Gans, from Avon, is an avid skier. She even bought her Epic Pass in advance of the 2021 season, but it wasn’t long after that her health began to rapidly decline.
“I was waitressing at a little cafe in town … all of a sudden I couldn’t read the screens, and people were like ‘Oh, you’re going through a nasty divorce. You’re just having anxiety you know; you’re stressed.’ And I was like, no, something’s different.”
“When can I ski again?” is not the typical question you’d expect to hear from a patient just diagnosed with one of the most aggressive types of brain tumors, but that was exactly what was on the mind of 45-year-old Misty Gans.
Her ability to read didn’t return, then she lost consciousness and fell at work. The final straw was what later turned out to be a seizure while driving.
“All of the cars on the left hand side of the road were just in half. Like I only saw half of the car,” she said.
Gans pulled over and realized she could only see half of her phone, so she asked Siri to call her emergency contact.
When medical professionals told her it was likely stress, she demanded an MRI, and a second opinion. In a matter of weeks, her speech began to decline as well.
“When I first met Misty, it was during the first wave of COVID, so we had a virtual consultation,” explained Dr. Vadim “Eddie” Tsvankin. “I remember that she wasn’t really able to explain much of anything to me. She was able to understand most of what I was saying to her, but she couldn’t get words out her speech was stilted.”
Tsvankin, or “Dr. Eddie” as he’s known to patients and colleagues, is a neurological surgeon for the Sarah Cannon Institute at Swedish Medical Center. He typically sees patients who are seeking a second opinion or who have been told their tumor is inoperable.
“I use sophisticated and advanced techniques, including brain mapping, to be able to provide surgical options to patients who otherwise wouldn’t have surgical options,” he said.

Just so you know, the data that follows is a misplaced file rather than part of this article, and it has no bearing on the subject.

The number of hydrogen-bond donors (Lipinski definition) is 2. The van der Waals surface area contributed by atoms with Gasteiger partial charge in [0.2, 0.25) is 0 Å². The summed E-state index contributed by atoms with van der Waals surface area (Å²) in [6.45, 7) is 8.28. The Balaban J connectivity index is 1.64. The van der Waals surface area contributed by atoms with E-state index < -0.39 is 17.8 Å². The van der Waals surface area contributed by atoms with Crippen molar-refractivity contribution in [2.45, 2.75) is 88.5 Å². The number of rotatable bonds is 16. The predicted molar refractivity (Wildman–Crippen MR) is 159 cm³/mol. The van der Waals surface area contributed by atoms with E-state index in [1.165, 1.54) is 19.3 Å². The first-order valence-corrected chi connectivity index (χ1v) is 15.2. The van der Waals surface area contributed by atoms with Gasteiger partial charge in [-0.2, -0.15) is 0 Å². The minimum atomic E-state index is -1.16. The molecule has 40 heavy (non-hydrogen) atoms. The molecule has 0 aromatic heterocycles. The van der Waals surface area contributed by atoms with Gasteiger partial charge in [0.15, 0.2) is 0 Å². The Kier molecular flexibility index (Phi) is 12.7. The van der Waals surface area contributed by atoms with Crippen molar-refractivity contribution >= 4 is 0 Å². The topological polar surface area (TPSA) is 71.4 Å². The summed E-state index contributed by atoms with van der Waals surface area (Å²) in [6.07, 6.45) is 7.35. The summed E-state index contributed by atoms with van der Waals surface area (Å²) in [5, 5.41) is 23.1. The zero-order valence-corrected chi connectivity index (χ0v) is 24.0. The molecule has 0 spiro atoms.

While the MRI revealed the aggressive tumor was still small, about 2 centimeters, Misty’s motor skills and cognitive function were going downhill fast.
“In Misty’s case, I remember what was so remarkable about her, was that she was so debilitated by a tumor that really wasn’t that large but was in a terrible spot. It was kind of at the junction of a few different important circuits in the brain responsible for a wide array of functions. The most important being language,” he said.
In November, Dr. Eddie preformed an awake craniotomy, a way to make sure that as he was extracting the tumor, he was also preserving the areas of the brain it was impairing.
“As I was resecting the tumor, relieving the pressure on her speech area, her speech got better and that was a little bit unique. You don’t usually see patient’s performance on those tasks inter-operatively improve as you do the surgery, but Misty’s did,” said Dr. Eddie.
Misty even gave Dr. Eddie a pep-talk during surgery. The main question on her mind? She wanted to know when she could ski.
“He said ‘I didn’t do this for you for you to sit around, so go live your life,’ so I’m like, perfect and I went and skied after my six-week follow-up after my awake craniotomy,” laughed Misty.
While the cancer is gone, Misty is still working on regaining her ability to read and remember things — she says ski therapy helps.
“Just to be up here is just pure joy. You know, it’s God’s country. It just helps all of that negative energy go away,” she said.
Dr. Eddie believes there’s more to discover when it comes to the treatment of malignant gliomas and continues to collaborate with other clinicians.
“I’m hopeful that research efforts like this will make my job obsolete by the end of my career,” he said.